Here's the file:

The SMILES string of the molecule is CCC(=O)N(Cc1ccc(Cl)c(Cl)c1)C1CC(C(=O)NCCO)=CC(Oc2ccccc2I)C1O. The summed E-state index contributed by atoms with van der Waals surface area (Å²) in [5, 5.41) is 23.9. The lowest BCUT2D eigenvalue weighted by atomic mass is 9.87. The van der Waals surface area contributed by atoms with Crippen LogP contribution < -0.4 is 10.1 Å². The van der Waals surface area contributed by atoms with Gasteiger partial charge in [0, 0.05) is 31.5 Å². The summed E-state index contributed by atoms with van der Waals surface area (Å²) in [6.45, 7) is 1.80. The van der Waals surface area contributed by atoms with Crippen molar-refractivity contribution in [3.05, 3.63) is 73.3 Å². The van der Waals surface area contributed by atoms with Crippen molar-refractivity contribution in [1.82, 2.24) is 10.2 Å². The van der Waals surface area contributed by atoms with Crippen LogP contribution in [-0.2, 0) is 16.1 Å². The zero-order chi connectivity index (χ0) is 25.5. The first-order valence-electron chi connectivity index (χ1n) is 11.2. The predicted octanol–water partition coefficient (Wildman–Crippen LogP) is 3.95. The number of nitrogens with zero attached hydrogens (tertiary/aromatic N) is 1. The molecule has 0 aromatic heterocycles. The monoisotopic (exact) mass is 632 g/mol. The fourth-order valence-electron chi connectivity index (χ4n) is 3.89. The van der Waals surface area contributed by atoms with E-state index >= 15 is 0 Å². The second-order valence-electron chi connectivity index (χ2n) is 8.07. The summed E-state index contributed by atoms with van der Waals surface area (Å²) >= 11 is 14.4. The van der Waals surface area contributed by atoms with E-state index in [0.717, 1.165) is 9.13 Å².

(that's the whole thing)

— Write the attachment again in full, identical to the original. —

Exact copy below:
The SMILES string of the molecule is CCC(=O)N(Cc1ccc(Cl)c(Cl)c1)C1CC(C(=O)NCCO)=CC(Oc2ccccc2I)C1O. The summed E-state index contributed by atoms with van der Waals surface area (Å²) in [5, 5.41) is 23.9. The lowest BCUT2D eigenvalue weighted by atomic mass is 9.87. The van der Waals surface area contributed by atoms with Crippen LogP contribution < -0.4 is 10.1 Å². The van der Waals surface area contributed by atoms with Gasteiger partial charge in [0, 0.05) is 31.5 Å². The summed E-state index contributed by atoms with van der Waals surface area (Å²) in [6.45, 7) is 1.80. The van der Waals surface area contributed by atoms with Crippen molar-refractivity contribution in [3.05, 3.63) is 73.3 Å². The van der Waals surface area contributed by atoms with Crippen molar-refractivity contribution in [1.82, 2.24) is 10.2 Å². The van der Waals surface area contributed by atoms with Crippen LogP contribution in [-0.2, 0) is 16.1 Å². The zero-order chi connectivity index (χ0) is 25.5. The first-order valence-electron chi connectivity index (χ1n) is 11.2. The predicted octanol–water partition coefficient (Wildman–Crippen LogP) is 3.95. The number of nitrogens with zero attached hydrogens (tertiary/aromatic N) is 1. The molecule has 0 aromatic heterocycles. The monoisotopic (exact) mass is 632 g/mol. The fourth-order valence-electron chi connectivity index (χ4n) is 3.89. The van der Waals surface area contributed by atoms with E-state index >= 15 is 0 Å². The second-order valence-electron chi connectivity index (χ2n) is 8.07. The summed E-state index contributed by atoms with van der Waals surface area (Å²) >= 11 is 14.4. The van der Waals surface area contributed by atoms with E-state index in [0.717, 1.165) is 9.13 Å².